With an annuity, an investor trades a large lump sum of money for a stream of monthly income for life. It's often a difficult decision for investors because the choice is irreversible. In an ideal world, a retiree would annuitize their savings when their portfolio has increased in value, because it gives them the opportunity to sell their stocks, collect the gains and exchange them for a larger monthly annuity payment. But Alessandro Previtero, a finance professor at University of Western Ontario, found that investors do just the opposite: Frightened by market declines, they are more likely to annuitize when their portfolios have taken a hit. Meanwhile, when the market is rising, investors avoid annuitizing because they expect further gains.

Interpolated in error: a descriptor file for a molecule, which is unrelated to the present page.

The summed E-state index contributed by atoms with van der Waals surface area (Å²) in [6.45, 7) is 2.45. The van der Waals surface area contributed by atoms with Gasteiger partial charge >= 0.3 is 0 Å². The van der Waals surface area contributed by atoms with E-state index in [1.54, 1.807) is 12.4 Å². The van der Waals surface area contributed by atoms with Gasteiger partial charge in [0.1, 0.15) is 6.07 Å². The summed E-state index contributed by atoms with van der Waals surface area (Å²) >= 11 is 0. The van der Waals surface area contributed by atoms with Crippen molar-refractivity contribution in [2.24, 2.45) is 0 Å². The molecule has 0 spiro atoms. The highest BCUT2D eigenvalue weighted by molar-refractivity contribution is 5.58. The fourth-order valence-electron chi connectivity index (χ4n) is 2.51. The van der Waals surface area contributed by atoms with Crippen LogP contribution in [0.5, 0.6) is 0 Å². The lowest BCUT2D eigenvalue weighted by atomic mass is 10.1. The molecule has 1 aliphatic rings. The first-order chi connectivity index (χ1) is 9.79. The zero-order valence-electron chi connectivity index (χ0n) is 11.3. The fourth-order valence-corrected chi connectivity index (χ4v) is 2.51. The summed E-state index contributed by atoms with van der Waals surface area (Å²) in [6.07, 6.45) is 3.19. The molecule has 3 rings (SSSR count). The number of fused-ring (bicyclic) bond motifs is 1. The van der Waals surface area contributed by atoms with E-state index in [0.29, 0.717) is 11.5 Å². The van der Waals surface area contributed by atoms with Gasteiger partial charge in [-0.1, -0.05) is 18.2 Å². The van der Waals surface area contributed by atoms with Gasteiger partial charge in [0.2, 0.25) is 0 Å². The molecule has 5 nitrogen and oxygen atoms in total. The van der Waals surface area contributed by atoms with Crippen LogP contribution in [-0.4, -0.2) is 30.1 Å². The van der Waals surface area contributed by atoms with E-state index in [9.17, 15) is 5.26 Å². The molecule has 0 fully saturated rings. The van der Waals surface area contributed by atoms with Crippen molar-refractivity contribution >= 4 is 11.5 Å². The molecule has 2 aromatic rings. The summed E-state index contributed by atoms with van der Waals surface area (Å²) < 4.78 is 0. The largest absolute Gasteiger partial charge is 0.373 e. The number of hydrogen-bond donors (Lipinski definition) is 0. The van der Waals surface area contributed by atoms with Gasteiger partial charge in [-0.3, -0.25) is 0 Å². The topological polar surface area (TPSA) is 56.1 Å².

NEW YORK (Daily Finance) -- After last week's intense, if short-lived, stock-market crash, immediate fixed annuities might be looking good, especially to older investors. In fact, a new study finds that investors tend to base their annuity decisions on very recent market trends, making them more likely to annuitize during a market drop. But that approach can take a big toll on your retirement wealth.
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